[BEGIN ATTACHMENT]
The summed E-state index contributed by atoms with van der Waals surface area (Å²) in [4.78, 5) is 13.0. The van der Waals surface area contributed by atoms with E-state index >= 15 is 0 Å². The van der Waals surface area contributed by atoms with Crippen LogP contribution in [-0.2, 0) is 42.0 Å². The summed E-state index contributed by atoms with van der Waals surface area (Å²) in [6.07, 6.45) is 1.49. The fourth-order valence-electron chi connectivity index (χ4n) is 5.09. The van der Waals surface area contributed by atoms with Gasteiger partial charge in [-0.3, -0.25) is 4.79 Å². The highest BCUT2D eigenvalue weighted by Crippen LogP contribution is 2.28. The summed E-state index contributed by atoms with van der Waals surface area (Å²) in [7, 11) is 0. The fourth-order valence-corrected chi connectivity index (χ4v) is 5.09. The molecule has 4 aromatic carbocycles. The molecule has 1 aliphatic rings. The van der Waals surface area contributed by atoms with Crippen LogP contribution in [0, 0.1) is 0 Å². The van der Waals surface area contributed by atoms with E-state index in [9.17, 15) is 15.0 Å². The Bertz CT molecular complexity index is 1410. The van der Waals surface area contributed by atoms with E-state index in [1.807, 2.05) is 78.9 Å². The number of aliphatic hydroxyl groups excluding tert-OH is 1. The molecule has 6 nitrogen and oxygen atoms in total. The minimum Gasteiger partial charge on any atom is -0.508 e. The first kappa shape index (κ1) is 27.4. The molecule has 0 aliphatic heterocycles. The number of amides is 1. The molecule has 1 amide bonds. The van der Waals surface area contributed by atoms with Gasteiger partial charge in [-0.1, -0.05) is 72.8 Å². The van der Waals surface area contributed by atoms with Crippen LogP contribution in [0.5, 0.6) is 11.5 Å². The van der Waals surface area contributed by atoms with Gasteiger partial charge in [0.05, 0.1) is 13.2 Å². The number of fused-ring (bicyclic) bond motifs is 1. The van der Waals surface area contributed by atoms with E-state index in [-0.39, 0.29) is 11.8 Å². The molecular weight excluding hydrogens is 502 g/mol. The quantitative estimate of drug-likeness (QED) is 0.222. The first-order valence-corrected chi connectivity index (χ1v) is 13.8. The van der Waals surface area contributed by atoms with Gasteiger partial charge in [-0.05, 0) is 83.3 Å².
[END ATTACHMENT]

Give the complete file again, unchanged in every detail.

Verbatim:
The summed E-state index contributed by atoms with van der Waals surface area (Å²) in [4.78, 5) is 13.0. The van der Waals surface area contributed by atoms with E-state index >= 15 is 0 Å². The van der Waals surface area contributed by atoms with Crippen LogP contribution in [-0.2, 0) is 42.0 Å². The summed E-state index contributed by atoms with van der Waals surface area (Å²) in [6.07, 6.45) is 1.49. The fourth-order valence-electron chi connectivity index (χ4n) is 5.09. The van der Waals surface area contributed by atoms with Gasteiger partial charge in [-0.3, -0.25) is 4.79 Å². The highest BCUT2D eigenvalue weighted by Crippen LogP contribution is 2.28. The summed E-state index contributed by atoms with van der Waals surface area (Å²) in [7, 11) is 0. The fourth-order valence-corrected chi connectivity index (χ4v) is 5.09. The molecule has 4 aromatic carbocycles. The molecule has 1 aliphatic rings. The van der Waals surface area contributed by atoms with Crippen LogP contribution in [0, 0.1) is 0 Å². The van der Waals surface area contributed by atoms with E-state index in [9.17, 15) is 15.0 Å². The Bertz CT molecular complexity index is 1410. The van der Waals surface area contributed by atoms with E-state index in [1.807, 2.05) is 78.9 Å². The number of aliphatic hydroxyl groups excluding tert-OH is 1. The molecule has 6 nitrogen and oxygen atoms in total. The minimum Gasteiger partial charge on any atom is -0.508 e. The first kappa shape index (κ1) is 27.4. The molecule has 0 aliphatic heterocycles. The number of amides is 1. The molecule has 1 amide bonds. The van der Waals surface area contributed by atoms with Gasteiger partial charge in [-0.1, -0.05) is 72.8 Å². The van der Waals surface area contributed by atoms with Crippen LogP contribution in [0.5, 0.6) is 11.5 Å². The van der Waals surface area contributed by atoms with Gasteiger partial charge in [0.05, 0.1) is 13.2 Å². The number of fused-ring (bicyclic) bond motifs is 1. The van der Waals surface area contributed by atoms with E-state index in [-0.39, 0.29) is 11.8 Å². The molecular weight excluding hydrogens is 502 g/mol. The quantitative estimate of drug-likeness (QED) is 0.222. The first-order valence-corrected chi connectivity index (χ1v) is 13.8. The van der Waals surface area contributed by atoms with Gasteiger partial charge in [-0.05, 0) is 83.3 Å².